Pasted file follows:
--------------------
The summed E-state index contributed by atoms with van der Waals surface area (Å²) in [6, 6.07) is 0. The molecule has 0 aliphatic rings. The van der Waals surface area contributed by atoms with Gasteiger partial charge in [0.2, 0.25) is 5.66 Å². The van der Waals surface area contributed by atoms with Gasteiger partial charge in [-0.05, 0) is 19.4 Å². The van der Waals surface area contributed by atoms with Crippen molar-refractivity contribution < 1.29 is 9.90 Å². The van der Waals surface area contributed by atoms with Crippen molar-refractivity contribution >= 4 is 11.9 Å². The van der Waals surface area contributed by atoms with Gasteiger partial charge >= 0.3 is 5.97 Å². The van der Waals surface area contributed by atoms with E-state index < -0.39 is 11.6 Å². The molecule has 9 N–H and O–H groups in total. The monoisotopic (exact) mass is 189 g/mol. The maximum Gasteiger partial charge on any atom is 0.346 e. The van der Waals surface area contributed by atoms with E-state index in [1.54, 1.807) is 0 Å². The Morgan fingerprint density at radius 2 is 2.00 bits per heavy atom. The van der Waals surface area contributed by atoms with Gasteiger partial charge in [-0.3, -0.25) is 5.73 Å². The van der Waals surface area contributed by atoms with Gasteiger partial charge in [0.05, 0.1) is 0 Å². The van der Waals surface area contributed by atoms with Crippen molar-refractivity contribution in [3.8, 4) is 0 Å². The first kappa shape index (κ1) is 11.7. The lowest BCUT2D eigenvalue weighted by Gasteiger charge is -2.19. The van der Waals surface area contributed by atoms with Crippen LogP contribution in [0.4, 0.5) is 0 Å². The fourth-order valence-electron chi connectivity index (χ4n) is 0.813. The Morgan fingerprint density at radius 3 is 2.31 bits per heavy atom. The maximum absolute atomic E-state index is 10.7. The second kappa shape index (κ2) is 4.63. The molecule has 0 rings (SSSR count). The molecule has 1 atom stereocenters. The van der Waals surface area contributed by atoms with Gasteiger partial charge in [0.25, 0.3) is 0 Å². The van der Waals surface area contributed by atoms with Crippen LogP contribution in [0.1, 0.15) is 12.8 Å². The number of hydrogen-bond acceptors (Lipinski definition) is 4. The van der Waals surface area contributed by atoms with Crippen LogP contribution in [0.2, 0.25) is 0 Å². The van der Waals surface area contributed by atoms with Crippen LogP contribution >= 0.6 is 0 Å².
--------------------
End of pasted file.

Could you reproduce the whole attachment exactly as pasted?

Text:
The summed E-state index contributed by atoms with van der Waals surface area (Å²) in [6, 6.07) is 0. The molecule has 0 aliphatic rings. The van der Waals surface area contributed by atoms with Gasteiger partial charge in [0.2, 0.25) is 5.66 Å². The van der Waals surface area contributed by atoms with Gasteiger partial charge in [-0.05, 0) is 19.4 Å². The van der Waals surface area contributed by atoms with Crippen molar-refractivity contribution < 1.29 is 9.90 Å². The van der Waals surface area contributed by atoms with Crippen molar-refractivity contribution >= 4 is 11.9 Å². The van der Waals surface area contributed by atoms with Gasteiger partial charge >= 0.3 is 5.97 Å². The van der Waals surface area contributed by atoms with E-state index < -0.39 is 11.6 Å². The molecule has 9 N–H and O–H groups in total. The monoisotopic (exact) mass is 189 g/mol. The maximum Gasteiger partial charge on any atom is 0.346 e. The van der Waals surface area contributed by atoms with E-state index in [1.54, 1.807) is 0 Å². The Morgan fingerprint density at radius 2 is 2.00 bits per heavy atom. The van der Waals surface area contributed by atoms with Gasteiger partial charge in [-0.3, -0.25) is 5.73 Å². The van der Waals surface area contributed by atoms with Gasteiger partial charge in [0.05, 0.1) is 0 Å². The van der Waals surface area contributed by atoms with Crippen molar-refractivity contribution in [3.8, 4) is 0 Å². The first kappa shape index (κ1) is 11.7. The lowest BCUT2D eigenvalue weighted by Gasteiger charge is -2.19. The van der Waals surface area contributed by atoms with Crippen LogP contribution in [0.4, 0.5) is 0 Å². The fourth-order valence-electron chi connectivity index (χ4n) is 0.813. The Morgan fingerprint density at radius 3 is 2.31 bits per heavy atom. The maximum absolute atomic E-state index is 10.7. The second kappa shape index (κ2) is 4.63. The molecule has 0 rings (SSSR count). The molecule has 1 atom stereocenters. The van der Waals surface area contributed by atoms with Gasteiger partial charge in [0.25, 0.3) is 0 Å². The van der Waals surface area contributed by atoms with Crippen LogP contribution in [0.1, 0.15) is 12.8 Å². The number of hydrogen-bond acceptors (Lipinski definition) is 4. The van der Waals surface area contributed by atoms with Crippen LogP contribution in [0.2, 0.25) is 0 Å². The van der Waals surface area contributed by atoms with Crippen LogP contribution >= 0.6 is 0 Å².